At last, Tesco’s advertising is now up for grabs.
It’s about time the brand revamped its messaging, but I can’t help but feel that before it can successfully take on a new advertising agency, it needs to really get to grips with what it strives to stand for in the first place.
The Every Little Helps campaign has failed to gauge the need for a balance between value for money and quality from the off, and the brand’s messages seem to be a little mixed.
Tesco’s relentless focus on the Big Price Drop and its decision in February to drop its carbon footprint scheme shows the chain is focused on price and price alone.
Furthermore, looking at the recent iPad debacle it seems as if it's not doing a very good job at living up to its Every Little Helps slogan, with a failure to put in place a proper customer service strategy.
However, the recent decision to bolster its fresh produce and improve its customer service hints at a desire to change to incorporate quality and deeper-seated beliefs.
As consumers reach a tipping point on price alone and now want a brand with values and beliefs, Tesco’s marketing and advertising strategy needs to include embedded beliefs to pull out values that are based on more than just the price tag.
Accessing and successfully using these beliefs can fuel the higher purpose that differentiates them from others in the minds of consumers, building brand loyalty, and hopefully revitalising the Tesco brand.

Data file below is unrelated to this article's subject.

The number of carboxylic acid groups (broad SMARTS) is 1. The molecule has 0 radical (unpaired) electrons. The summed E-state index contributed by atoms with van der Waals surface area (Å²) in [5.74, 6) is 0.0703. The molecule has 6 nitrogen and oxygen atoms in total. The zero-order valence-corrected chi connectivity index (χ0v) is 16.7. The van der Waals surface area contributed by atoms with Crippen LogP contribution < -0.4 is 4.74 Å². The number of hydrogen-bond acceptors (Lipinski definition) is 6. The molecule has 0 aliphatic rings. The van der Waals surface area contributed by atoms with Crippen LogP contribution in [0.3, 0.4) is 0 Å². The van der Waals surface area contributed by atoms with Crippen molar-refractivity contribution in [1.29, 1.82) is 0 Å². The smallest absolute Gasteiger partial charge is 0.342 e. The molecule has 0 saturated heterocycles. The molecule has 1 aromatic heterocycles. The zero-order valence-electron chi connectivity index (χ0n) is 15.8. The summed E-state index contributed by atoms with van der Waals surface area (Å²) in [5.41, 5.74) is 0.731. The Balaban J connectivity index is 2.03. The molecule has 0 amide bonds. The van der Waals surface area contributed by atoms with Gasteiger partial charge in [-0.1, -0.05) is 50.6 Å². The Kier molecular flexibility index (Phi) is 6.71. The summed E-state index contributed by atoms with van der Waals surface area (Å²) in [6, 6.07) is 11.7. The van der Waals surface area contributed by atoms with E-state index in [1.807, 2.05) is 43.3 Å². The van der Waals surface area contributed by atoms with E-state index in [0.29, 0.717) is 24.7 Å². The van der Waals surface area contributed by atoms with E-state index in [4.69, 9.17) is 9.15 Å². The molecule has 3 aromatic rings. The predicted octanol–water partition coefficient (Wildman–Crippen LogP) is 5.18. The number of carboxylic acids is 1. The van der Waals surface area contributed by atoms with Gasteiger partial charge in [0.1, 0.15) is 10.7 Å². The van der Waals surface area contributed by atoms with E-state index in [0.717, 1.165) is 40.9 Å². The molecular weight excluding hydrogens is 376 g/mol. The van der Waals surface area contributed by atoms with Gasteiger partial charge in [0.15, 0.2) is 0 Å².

This is not to say Tesco does not try to show values, it just hasn’t quite got it right yet.
The Tesco for Schools and Clubs voucher scheme attempts to give something back, but I can’t help think maybe it slightly misses the mark as it is not relevant to every shopper.
Waitrose, on the other hand, gives its customers the choice of what scheme to donate to through its Community Matters token concept.
Furthermore, the latest of Tesco’s in-store initiatives sees discounts on Thomas Knives: great discounts, but I, like many Tesco customers, fail to see the relevance of this promotion.
Tesco needs to lay out its values and beliefs for all to see and ensure this messaging is streamlined across all advertising and marketing activity.
The evolution of the Tesco brand needs to be heartfelt and transparent rather than knee-jerk if customers are to be convinced of its benefits.
Every Little Helps is probably one of the best known straplines in advertising history.
Rather than completely scrapping it, Tesco would do well to redefine what this means to a public looking for genuine beliefs over quick-win price promotions.
After all, every little helps when a brand gets to know itself.